Indian men leave sterilization to wives
BANGALORE, India, June 14 (UPI) -- Sabamma, 20, lies in a medical clinic in southern India’s boomtown city of Bangalore, waiting to be sterilized.
Five months earlier she travelled from her village to give birth to her second child. Now, Sabamma, who uses just one name, is back in the city for a surgical tubectomy that will provide permanent contraception for her and her husband.
Sterilization is the preferred form of birth control among rural Indian couples and the women don't have much say.
“He asked me to get it done,” she says of her laborer husband. “Husbands do not answer when you ask why they do not want to get it done. It’s the case everywhere."
This kind of sterilization is at odds with Bangalore’s image of a modern and fast-developing city. As India's biggest information technology exporter and third biggest metropolis, Bangalore is a city of the future, named by Forbes magazine as one of the top 10 fastest growing cities of the coming decade.
At the Vani Vilas government hospital in downtown Bangalore, more than 2,800 sterilizations have been performed on women in the last three years and none on men, Madhusudan Das, a medical officer at the hospital, said.
All 2,800 operations were tubal ligations or tubectomies, a surgical procedure in which the fallopian tubes are blocked or tied to prevent fertilization of female eggs.
Nationwide, the gender disparity is glaring: more than 10 million women were sterilized from 2006-10, while just half a million men were given vasectomies, reported India's Rural Health Mission.
India's National Planning Commission reports that female sterilization is the most common method of family planning.
There are no medical reasons that favor female sterilization over vasectomies as a method of birth control. It's more expensive, more complicated, and riskier than condoms or birth control pills.
Shiva, a farm worker from Golahalli village about 15 miles from Bangalore, said it's a matter of custom.
“I prefer that my wife undergoes the operation. I know it is painful but that’s how it has always been in the villages around here,” he said. "Why disturb things the way they are?”
India's 2005-06 National Family Health Survey found a strikingly low use of non-surgical forms of contraception. Of 124,000 rural and urban women aged 15-49 surveyed: 2 percent used intra-uterine devices, 3 percent used the contraceptive pill and 5 percent used condoms. Only 1 percent of the women had husbands who underwent vasectomies, while 37 percent of the women had been sterilized.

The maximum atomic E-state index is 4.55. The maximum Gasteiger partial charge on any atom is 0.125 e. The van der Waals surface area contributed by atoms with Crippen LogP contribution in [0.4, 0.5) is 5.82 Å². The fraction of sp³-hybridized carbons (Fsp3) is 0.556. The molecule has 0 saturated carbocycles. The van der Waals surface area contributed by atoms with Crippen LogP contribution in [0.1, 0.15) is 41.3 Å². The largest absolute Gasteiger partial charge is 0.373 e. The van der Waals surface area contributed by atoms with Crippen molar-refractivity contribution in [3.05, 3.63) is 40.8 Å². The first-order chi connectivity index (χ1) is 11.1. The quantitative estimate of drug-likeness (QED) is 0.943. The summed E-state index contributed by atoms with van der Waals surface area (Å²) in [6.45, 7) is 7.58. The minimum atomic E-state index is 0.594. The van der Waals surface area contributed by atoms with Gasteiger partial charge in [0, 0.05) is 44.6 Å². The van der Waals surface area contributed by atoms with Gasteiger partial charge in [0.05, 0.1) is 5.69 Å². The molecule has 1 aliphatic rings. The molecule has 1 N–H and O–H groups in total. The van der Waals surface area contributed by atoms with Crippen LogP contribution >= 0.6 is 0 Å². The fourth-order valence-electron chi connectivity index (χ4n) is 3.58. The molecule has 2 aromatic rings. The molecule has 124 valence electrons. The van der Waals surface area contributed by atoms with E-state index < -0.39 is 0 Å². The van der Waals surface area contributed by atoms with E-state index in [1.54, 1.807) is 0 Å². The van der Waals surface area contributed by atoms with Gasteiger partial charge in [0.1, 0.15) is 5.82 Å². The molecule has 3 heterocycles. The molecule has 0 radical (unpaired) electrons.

From 2006-10, nearly 100 times more women than men were sterilized in Karnataka state, of which Bangalore is the capital, states India's National Rural Health Mission, which collates data from health clinics in villages and cities. While 1.2 million women underwent tubectomies, 14,000 men underwent vasectomies in Karnataka.
The gender disparity exists despite the availability of non-scalpel vasectomies, which take only 36 hours to recover from. Tubectomies require several days' recovery.
The non-scalpel vasectomy procedure isn't widely known.
“If the public is not aware, how will they know about the non-scalpel vasectomy camps?" said Das, referring to vasectomy drives across Karnataka's villages and cities.
Lakshmamma, a domestic worker also from Golahalli, was sterilized four years ago. It took her three months to recover.
“It was painful," she recalled. "It is unfair in some ways. But what to do? What if something had happened to my husband during the surgery? Who would have fed us then?”
Health officials say they encourage non-surgical forms of contraception but must respond to demand for permanent solutions.
The government provides compensation payments for sterilization to poor couples living on less than 60 cents a day. Men get $21 -- 1,000 rupees -- nearly double the $11 awarded women.
"People don’t want to use temporary methods," said C. Anbalagan, senior regional director of Karnataka's Department of Health and Family Welfare. "They may not have a condom but they cannot stop their desire."
Sterilization is a viable, one-off alternative to less reliable forms of contraception, he said.
India boasts one of the earliest national government-sponsored family planning programs in the developing world. Since the early 1950s the national network of state-sponsored health clinics have offered birth planning information.
But gender inequality rooted in cultural norms contributes to a bias against vasectomies in favor of female sterilization. Cultural perceptions of manhood are at play.
“We’re a traditional society. Men tend to believe that if they go for the surgery it may bring down their status,” said Christopher Hoskins, a sociology professor at Bangalore's St. Joseph's College.
The absence of men from family planning seminars is indicative, said the head of the Bangalore branch of India's Family Planning Association, Rekha, who uses only one name.
“Whenever we have a family planning program, men usually don’t participate," Rekha said. "They think bearing the child, rearing the child, everything to do with children is the woman’s responsibility.”